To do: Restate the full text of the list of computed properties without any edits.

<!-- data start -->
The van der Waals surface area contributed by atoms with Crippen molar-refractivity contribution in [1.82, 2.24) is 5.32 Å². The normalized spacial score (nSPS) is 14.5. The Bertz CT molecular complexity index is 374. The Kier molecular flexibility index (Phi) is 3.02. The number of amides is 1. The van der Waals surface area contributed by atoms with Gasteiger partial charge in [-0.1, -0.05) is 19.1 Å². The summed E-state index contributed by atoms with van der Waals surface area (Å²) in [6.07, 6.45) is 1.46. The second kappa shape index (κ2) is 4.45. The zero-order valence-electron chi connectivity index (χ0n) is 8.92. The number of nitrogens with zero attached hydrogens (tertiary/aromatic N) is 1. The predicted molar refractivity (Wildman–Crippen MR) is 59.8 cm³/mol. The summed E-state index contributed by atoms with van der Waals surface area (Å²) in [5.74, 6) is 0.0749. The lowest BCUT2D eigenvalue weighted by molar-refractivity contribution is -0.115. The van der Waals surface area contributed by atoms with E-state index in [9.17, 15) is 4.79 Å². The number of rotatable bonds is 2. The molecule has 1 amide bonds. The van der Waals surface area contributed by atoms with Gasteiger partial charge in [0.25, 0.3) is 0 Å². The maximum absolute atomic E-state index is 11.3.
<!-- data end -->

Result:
The van der Waals surface area contributed by atoms with Crippen molar-refractivity contribution in [1.82, 2.24) is 5.32 Å². The normalized spacial score (nSPS) is 14.5. The Bertz CT molecular complexity index is 374. The Kier molecular flexibility index (Phi) is 3.02. The number of amides is 1. The van der Waals surface area contributed by atoms with Gasteiger partial charge in [-0.1, -0.05) is 19.1 Å². The summed E-state index contributed by atoms with van der Waals surface area (Å²) in [6.07, 6.45) is 1.46. The second kappa shape index (κ2) is 4.45. The zero-order valence-electron chi connectivity index (χ0n) is 8.92. The number of nitrogens with zero attached hydrogens (tertiary/aromatic N) is 1. The predicted molar refractivity (Wildman–Crippen MR) is 59.8 cm³/mol. The summed E-state index contributed by atoms with van der Waals surface area (Å²) in [5.74, 6) is 0.0749. The lowest BCUT2D eigenvalue weighted by molar-refractivity contribution is -0.115. The van der Waals surface area contributed by atoms with E-state index in [9.17, 15) is 4.79 Å². The number of rotatable bonds is 2. The molecule has 1 amide bonds. The van der Waals surface area contributed by atoms with Gasteiger partial charge in [0.25, 0.3) is 0 Å². The maximum absolute atomic E-state index is 11.3.